A report from the ATLAS experiment
Supersymmetry is an attractive extension of the Standard Model, and aims to answer some of the most fundamental open questions in modern particle physics. For example: why is the Higgs boson so light? What is dark matter and how does it fit in with our understanding of the universe? Do electroweak and strong forces unify at smaller distances?
Supersymmetry predicts a new partner for each elementary particle, including the heaviest particle ever observed – the top quark. If the partner of the top quark (the top squark, or “stop”) were not too heavy, the quantum corrections to the Higgs boson mass would largely cancel, thereby stabilising its small value of 125 GeV. Moreover, the lightest supersymmetric particle (LSP) may be stable and weakly interacting, providing a dark-matter candidate. Signs of the top squark, and thus supersymmetry, may yet be lurking in the enormous number of proton–proton collisions provided by the LHC.
Two new searches
The ATLAS collaboration recently released two new searches, each looking to detect pairs of top squarks by exploring the full LHC dataset corresponding to an integrated luminosity of 139 fb–1 recorded during Run 2. Each top squark decays to a top quark and an LSP that escapes the detector without interacting. Thus, our experimental signature is an event that is energetically unbalanced, with two sets of top-quark remnants and a large amount of missing energy.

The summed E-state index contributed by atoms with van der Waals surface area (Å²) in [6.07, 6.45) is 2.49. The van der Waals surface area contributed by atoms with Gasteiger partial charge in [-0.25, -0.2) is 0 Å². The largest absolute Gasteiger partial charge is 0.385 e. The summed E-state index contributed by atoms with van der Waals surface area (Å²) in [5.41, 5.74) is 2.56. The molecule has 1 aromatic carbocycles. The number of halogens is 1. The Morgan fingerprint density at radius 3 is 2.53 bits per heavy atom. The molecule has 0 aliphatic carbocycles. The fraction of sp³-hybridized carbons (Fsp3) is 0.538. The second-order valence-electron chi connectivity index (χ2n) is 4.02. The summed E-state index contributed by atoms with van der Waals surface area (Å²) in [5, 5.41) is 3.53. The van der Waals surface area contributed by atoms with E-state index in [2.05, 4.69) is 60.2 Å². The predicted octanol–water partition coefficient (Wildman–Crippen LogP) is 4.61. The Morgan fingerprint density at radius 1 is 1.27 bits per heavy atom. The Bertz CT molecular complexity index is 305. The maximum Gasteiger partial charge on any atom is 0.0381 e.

A challenge for such searches is that the masses of the supersymmetric particles are unknown, leaving a large range of possibilities to explore. Depending on the mass difference between the top squark and the LSP, the final decay products can be (very) soft or (very) energetic, calling for different reconstruction techniques and sparking the development of new approaches. For example, novel “soft b-tagging” techniques, based on either pure secondary-vertex information or jets built from tracks, were implemented for the first time in these analyses to extend the sensitivity to lower kinematic regimes. This allowed the searches to probe small top squark–LSP mass differences down to 5 GeV for the first time.
Leptoquark decays would exhibit a similar experimental signature to top-squark decays
Other sophisticated analysis strategies, including the use of machine-learning techniques, improved the discrimination between the signal and Standard-Model background and maximised the sensitivity of the analysis. Furthermore, these two searches are designed in such a way as to fully complement one another. Together they greatly extend the reach in the top squark mass versus LSP mass plane, including the challenging region where the top squark masses are very close to the top mass (figure 1). No evidence of new physics was found in any of these searches.
Beyond supersymmetry, these search results are intriguing for other new-physics scenarios. For example, the decay of a hypothetical top quark–neutrino hybrid, called a leptoquark, would exhibit a similar experimental signature to a top-squark decay. The results also constrain models predicting dark matter produced with a pair of top quarks that do not originate from supersymmetry.
ATLAS Collaboration 2020 ATLAS-CONF-2020-004.
ATLAS Collaboration 2020 ATLAS-CONF-2020-003.
ATLAS Collaboration 2019 ATLAS-CONF-2019-017.